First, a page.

Today is a perfect example of what living with a disabling chronic illness is like. I now go to the gym 3-4 times a week (day on, day off, day on, etc) in order to try and get some control back. It’s painful, but it helps, physically and mentally. The gym days are easy: endorphins make me feel good, man, and I have more energy immediately afterwards, even if I am also exhausted. Oh, the logic of chronic illness. I’m always in more pain after the gym, but once I learned that life with chronic illness is all swings and roundabouts, you just… get on with things.
Today is an off day for the gym. I don’t like these. It’s harder to get up, because I’ve nothing solid and practical to get up for. I’m paying a subscription for the gym. I know what the gym feels like. Plus, if I don’t go to the gym, I will feel horrible and upset after, so, off I go. The mornings where I don’t head out, are the mornings where the pain and fatigue feel even more crushing and I’ll do anything to just crawl back to bed after breakfast. Anything to just get away from gravity and vertical existence and away, away, away to the soft, safe world of my bed.
Only… if I sleep too late (after 10am—thanks, body) then my chances of sleeping later that night will be greatly reduced. I sleep between 3-4.5 hours a night, so you can see how less sleep is not an appealing option. So, I dragged my sorry, aching butt up and out of bed this morning, struggled through eating breakfast with incredibly sore and painful hands, and managed to only go back to bed for half an hour, during which I didn’t sleep, but rather, rested with an audiobook.
Then, much to my own surprise, I got up, got vaguely dressed (noteworthy when such things are a massive drain on spoons) and even did a little makeup. Mostly just gothic eyes of doom, because I’m fed up of not feeling like myself, even at home. So, when I arrived upstairs, mostly dressed (Captain America loungepants count as real pants, okay) and not looking entirely horrific, I was already so tired it wasn’t even funny.
Less funny when today, being an off-gym day, is supposed to be a few hours of Japanese study. This is when it really begins to sink in that Spoonie accounting is so very cruel. Because I got dressed and took a little more care over my appearance, I found myself with very depleted spoons, even before I loaded up Wani Kani to do my massive bundle of kanji reviews.
I did them, made some ridiculous mistakes on items I already know, and thus demoted about a million items. Altogether, not a good start and it made me feel like a failure. By this point, I already knew that any chance of actually moving onto my textbooks was not going to happen. Great. Way to go, Leo. You messed up. Because I had the audacity to get dressed and try to feel better about myself, I hamstrung myself and screwed up my chances of studying much today. Fabulous. I spend the entirety of my afternoons writing, because that’s what I am. That’s my life.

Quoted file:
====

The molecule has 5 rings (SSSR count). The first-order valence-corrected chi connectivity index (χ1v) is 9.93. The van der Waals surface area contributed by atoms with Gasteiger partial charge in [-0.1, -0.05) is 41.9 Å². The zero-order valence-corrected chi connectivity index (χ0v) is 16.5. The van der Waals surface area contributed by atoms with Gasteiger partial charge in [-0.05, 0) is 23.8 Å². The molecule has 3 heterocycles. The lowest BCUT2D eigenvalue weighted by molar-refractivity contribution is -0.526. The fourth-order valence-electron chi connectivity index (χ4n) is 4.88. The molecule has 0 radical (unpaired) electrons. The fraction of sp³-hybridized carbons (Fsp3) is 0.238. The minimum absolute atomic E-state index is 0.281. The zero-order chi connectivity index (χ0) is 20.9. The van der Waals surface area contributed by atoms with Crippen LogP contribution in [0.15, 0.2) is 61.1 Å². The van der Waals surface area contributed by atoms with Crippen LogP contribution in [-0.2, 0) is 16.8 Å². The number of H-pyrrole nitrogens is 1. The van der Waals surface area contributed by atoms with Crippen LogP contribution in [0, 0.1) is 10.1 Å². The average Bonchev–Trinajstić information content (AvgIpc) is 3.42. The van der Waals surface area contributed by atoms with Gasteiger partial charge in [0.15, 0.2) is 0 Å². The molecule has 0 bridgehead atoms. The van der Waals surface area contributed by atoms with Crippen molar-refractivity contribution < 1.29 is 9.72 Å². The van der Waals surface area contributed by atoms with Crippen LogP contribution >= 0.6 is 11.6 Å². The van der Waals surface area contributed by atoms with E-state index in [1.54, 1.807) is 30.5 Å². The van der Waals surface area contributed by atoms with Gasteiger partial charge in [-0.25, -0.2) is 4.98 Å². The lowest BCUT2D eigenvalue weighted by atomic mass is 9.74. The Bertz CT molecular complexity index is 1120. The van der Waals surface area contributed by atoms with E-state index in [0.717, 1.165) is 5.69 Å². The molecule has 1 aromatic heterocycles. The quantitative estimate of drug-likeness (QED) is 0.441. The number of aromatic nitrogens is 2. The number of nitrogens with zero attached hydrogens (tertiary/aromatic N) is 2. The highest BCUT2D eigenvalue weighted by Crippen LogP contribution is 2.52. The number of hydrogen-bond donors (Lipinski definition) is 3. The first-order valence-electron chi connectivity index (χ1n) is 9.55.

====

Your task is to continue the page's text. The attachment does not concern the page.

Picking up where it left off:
So I moved onto a few other mostly-manageable tasks, trying to squeeze what time and productivity I could out of the morning’s study session. I use Memrise, went through two small reviews for two courses on there, and then wrote some kanji in a handwriting practise book. By then end of that, I just wanted to cry, because my hands hurt so much. I have an app on my phone for writing kanji, but… it’s not the same. I’m never going to genuinely learn to write these things if I’m never doing it on paper. Bad enough that, because I find that studying is affected by brain fog, I’ve not yet really got deep into my textbooks. It feels like I’m simply not good enough; that it will never be enough.
And Japanese is not the only language I want to learn. Not by half.
So I was upset this morning. Hell, I still am, only I know how to forgive myself. It doesn’t take away the fact that each and every day, I have to make a decision about what I’m okay to not get done, versus what I can let slip. The writing will always, always, always be non-negotiable.
The Japanese is way up on the list… but so is my self-esteem. And if that’s helped, even a little, by wearing Real Person clothes and a heavy sweep of black-as-you-soul eyeliner, then so be it.
I know I push myself hard—too hard. But… what else is there? This is me.
That’s all there is. Me and my ambition and drive and my dreams. Yes, I could benefit from a few days here and there where I just rest, but honestly? I don’t know how to do that. I bore very, very easily. Very easily. I don’t like TV, I don’t play video games and the more I read, the more I want to write. Sure, I’d be able to sit and read for a whole day, but you can bet that the following day, I’d be writing on my phone if my laptop wasn’t in reach or I couldn’t get to my desk.
But that doesn’t mean that being sick, being disabled, doesn’t suck ass. It does suck. It sucks so very fucking hard.
Mostly I get on…I don’t know. Something. Stubbornness, determination. Other things, too, probably. But mostly I think it’s just the fact that there quite literally is nothing else. I would have to fundamentally change parts of myself to become someone who goes easier on himself, someone who rests more and doesn’t end up tired to tears at least once a day. And I wouldn’t even know how to do that.
It felt horrible earlier, making all those mistakes and realising that because I’d chosen one task that uses spoons I’d have to sacrifice another. That’s hard. It sucks and it’s not fair and it’s hard.
But, I could spend my energy being upset with myself, being frustrated with the powerlessness to change any of these circumstances… or I can just take a deep breath, allow myself that single moment of sadness (because I deserve that; it’s mine and I am owed it by myself), before moving on.
It’s not a quick fix and no, it doesn’t take away the pain of it all. Physical or emotional. But it lets me keep moving, and I’ll take that.